Below we bring you the final part of Rukh-shana’s interview in which she discusses becoming a parent and how it has changed her life . In this part she also gives tips to Ugandan Prospective and adoptive parents.
How is your adoption experience so far? Has the experience been a good one?
Rukh-shana: It’s been an amazing journey – not just for me and my little girl, but my family too. I have absolutely no regrets. Would we do it again? Absolutely.
How has becoming a parent changed you?
Rukh-shana: I don’t recognize myself anymore. I am more patient and tolerant, and even my family has noticed that I’m less stressed. I guess knowing that there is this little person counting on you to keep it together really helps you keep your head. And she keeps me smiling, so I am feeling – and hopefully looking -younger.
What are some of the changes you have made?
Rukh-shana: Most were minor lifestyle-related choices, but the major one was connected to my career as a Corporate Relations Practitioner. It’s a profession with irregular working hours, so when I became a mum, I knew I needed to prioritize, and that meant making more time for bonding with my daughter. I swapped full-time formal employment for a more flexible option that gave me more time with her and it has been rewarding in many ways.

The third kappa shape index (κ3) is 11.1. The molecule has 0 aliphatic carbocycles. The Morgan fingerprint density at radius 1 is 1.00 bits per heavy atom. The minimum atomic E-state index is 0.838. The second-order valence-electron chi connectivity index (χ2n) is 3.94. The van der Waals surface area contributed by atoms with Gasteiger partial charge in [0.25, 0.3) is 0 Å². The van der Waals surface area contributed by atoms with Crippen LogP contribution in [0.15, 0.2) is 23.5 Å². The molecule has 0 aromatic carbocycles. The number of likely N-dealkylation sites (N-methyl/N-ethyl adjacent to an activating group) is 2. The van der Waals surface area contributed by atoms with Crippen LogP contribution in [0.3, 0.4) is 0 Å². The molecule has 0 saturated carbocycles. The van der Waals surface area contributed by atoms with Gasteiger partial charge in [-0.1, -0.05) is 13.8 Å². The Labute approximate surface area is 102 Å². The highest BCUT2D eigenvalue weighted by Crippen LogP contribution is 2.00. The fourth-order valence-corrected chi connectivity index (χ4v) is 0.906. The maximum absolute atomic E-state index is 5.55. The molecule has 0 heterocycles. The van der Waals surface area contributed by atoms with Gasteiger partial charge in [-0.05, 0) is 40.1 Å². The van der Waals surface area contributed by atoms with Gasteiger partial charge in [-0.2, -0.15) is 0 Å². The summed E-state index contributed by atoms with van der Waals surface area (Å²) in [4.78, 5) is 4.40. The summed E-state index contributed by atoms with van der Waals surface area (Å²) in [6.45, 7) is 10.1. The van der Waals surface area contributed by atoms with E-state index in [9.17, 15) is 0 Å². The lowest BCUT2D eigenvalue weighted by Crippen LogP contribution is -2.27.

What have you learned most in this process?
Rukh-shana: I have learned that sometimes we think we are changing someone’s life, when actually we are changing our own lives too. We become better people and often growing into our own purpose and destiny without even knowing it. There is no greater reward than that.
What would you like to share with other adoptive parents?
Rukh-shana: Kudos to you for opening up your hearts and homes to the little ones. Never forget that children are a gift from God. Even when times are tough, stay committed to nurturing them the best way you know and God will honor you.
What would you like to tell Ugandan families or individuals who are thinking of adopting?
Rukh-shana: If you have fears, concerns or anxieties, get information, educate yourself and stop putting it off. There is a child in some home just waiting for you to welcome them into yours. I believe it’s one of the greatest acts of sacrifice, but also the most rewarding.
Finally, what are your last words to every Ugandan individual or family reading this article?
Rukh-shana: Some children come from mummy’s womb and others come from mummy’s heart. And you don’t need to be wealthy to adopt a child; all you need is a big enough heart. If you are reading this, you already want to make a difference. You can’t keep every child out of institution, but saving just one makes a huge difference to that child’s life.
To find out more on how you can adopt or become an adoptive parent like Rukh-shana, please send an email to firstname.lastname@example.org or call Aidah 0776110304